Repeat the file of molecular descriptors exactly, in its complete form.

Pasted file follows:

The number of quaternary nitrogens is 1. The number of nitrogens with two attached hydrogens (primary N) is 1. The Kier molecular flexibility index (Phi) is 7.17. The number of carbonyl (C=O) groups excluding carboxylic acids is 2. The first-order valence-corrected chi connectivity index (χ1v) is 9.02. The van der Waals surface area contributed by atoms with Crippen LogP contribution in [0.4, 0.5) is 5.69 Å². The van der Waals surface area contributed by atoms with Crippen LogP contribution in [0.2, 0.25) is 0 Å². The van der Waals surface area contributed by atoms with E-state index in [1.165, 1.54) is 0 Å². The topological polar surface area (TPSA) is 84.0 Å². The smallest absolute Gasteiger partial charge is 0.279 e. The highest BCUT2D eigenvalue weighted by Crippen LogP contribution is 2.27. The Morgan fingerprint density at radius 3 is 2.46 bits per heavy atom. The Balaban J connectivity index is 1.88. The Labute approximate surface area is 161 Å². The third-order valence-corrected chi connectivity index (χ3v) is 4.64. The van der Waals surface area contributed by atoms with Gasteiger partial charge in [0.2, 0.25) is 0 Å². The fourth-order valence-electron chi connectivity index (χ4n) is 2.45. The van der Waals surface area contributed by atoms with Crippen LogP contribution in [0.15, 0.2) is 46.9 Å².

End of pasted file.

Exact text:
The number of quaternary nitrogens is 1. The number of nitrogens with two attached hydrogens (primary N) is 1. The Kier molecular flexibility index (Phi) is 7.17. The number of carbonyl (C=O) groups excluding carboxylic acids is 2. The first-order valence-corrected chi connectivity index (χ1v) is 9.02. The van der Waals surface area contributed by atoms with Crippen LogP contribution in [0.4, 0.5) is 5.69 Å². The van der Waals surface area contributed by atoms with Crippen LogP contribution in [0.2, 0.25) is 0 Å². The van der Waals surface area contributed by atoms with E-state index in [1.165, 1.54) is 0 Å². The topological polar surface area (TPSA) is 84.0 Å². The smallest absolute Gasteiger partial charge is 0.279 e. The highest BCUT2D eigenvalue weighted by Crippen LogP contribution is 2.27. The Morgan fingerprint density at radius 3 is 2.46 bits per heavy atom. The Balaban J connectivity index is 1.88. The Labute approximate surface area is 161 Å². The third-order valence-corrected chi connectivity index (χ3v) is 4.64. The van der Waals surface area contributed by atoms with Gasteiger partial charge in [0.2, 0.25) is 0 Å². The fourth-order valence-electron chi connectivity index (χ4n) is 2.45. The van der Waals surface area contributed by atoms with Crippen LogP contribution in [0.15, 0.2) is 46.9 Å².